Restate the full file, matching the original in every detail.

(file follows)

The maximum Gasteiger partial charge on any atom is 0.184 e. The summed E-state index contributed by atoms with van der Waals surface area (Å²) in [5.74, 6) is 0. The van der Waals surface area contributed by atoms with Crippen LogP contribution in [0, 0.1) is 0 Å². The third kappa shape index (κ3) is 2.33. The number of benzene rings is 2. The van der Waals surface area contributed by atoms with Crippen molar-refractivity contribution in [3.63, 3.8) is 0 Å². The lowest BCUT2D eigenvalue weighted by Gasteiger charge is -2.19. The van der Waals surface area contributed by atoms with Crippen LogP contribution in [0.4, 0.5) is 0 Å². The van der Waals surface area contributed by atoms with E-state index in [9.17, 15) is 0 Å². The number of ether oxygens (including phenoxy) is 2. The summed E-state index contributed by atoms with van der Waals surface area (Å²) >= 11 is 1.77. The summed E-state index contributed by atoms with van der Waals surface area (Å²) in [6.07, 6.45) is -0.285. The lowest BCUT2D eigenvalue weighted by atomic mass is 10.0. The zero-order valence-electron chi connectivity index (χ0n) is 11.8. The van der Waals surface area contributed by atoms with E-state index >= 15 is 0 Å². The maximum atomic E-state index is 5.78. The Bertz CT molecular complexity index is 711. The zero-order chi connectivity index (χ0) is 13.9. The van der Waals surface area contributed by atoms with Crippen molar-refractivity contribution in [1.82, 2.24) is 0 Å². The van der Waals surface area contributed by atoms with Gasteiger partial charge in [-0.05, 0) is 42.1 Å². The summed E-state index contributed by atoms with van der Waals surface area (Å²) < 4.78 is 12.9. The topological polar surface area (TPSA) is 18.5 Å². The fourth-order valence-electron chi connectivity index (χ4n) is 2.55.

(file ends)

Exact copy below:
The maximum Gasteiger partial charge on any atom is 0.184 e. The summed E-state index contributed by atoms with van der Waals surface area (Å²) in [5.74, 6) is 0. The van der Waals surface area contributed by atoms with Crippen LogP contribution in [0, 0.1) is 0 Å². The third kappa shape index (κ3) is 2.33. The number of benzene rings is 2. The van der Waals surface area contributed by atoms with Crippen molar-refractivity contribution in [3.63, 3.8) is 0 Å². The lowest BCUT2D eigenvalue weighted by Gasteiger charge is -2.19. The van der Waals surface area contributed by atoms with Crippen LogP contribution in [0.4, 0.5) is 0 Å². The van der Waals surface area contributed by atoms with E-state index in [9.17, 15) is 0 Å². The number of ether oxygens (including phenoxy) is 2. The summed E-state index contributed by atoms with van der Waals surface area (Å²) >= 11 is 1.77. The summed E-state index contributed by atoms with van der Waals surface area (Å²) in [6.07, 6.45) is -0.285. The lowest BCUT2D eigenvalue weighted by atomic mass is 10.0. The zero-order valence-electron chi connectivity index (χ0n) is 11.8. The van der Waals surface area contributed by atoms with E-state index >= 15 is 0 Å². The maximum atomic E-state index is 5.78. The Bertz CT molecular complexity index is 711. The zero-order chi connectivity index (χ0) is 13.9. The van der Waals surface area contributed by atoms with Crippen molar-refractivity contribution in [1.82, 2.24) is 0 Å². The van der Waals surface area contributed by atoms with Gasteiger partial charge in [-0.05, 0) is 42.1 Å². The summed E-state index contributed by atoms with van der Waals surface area (Å²) < 4.78 is 12.9. The topological polar surface area (TPSA) is 18.5 Å². The fourth-order valence-electron chi connectivity index (χ4n) is 2.55.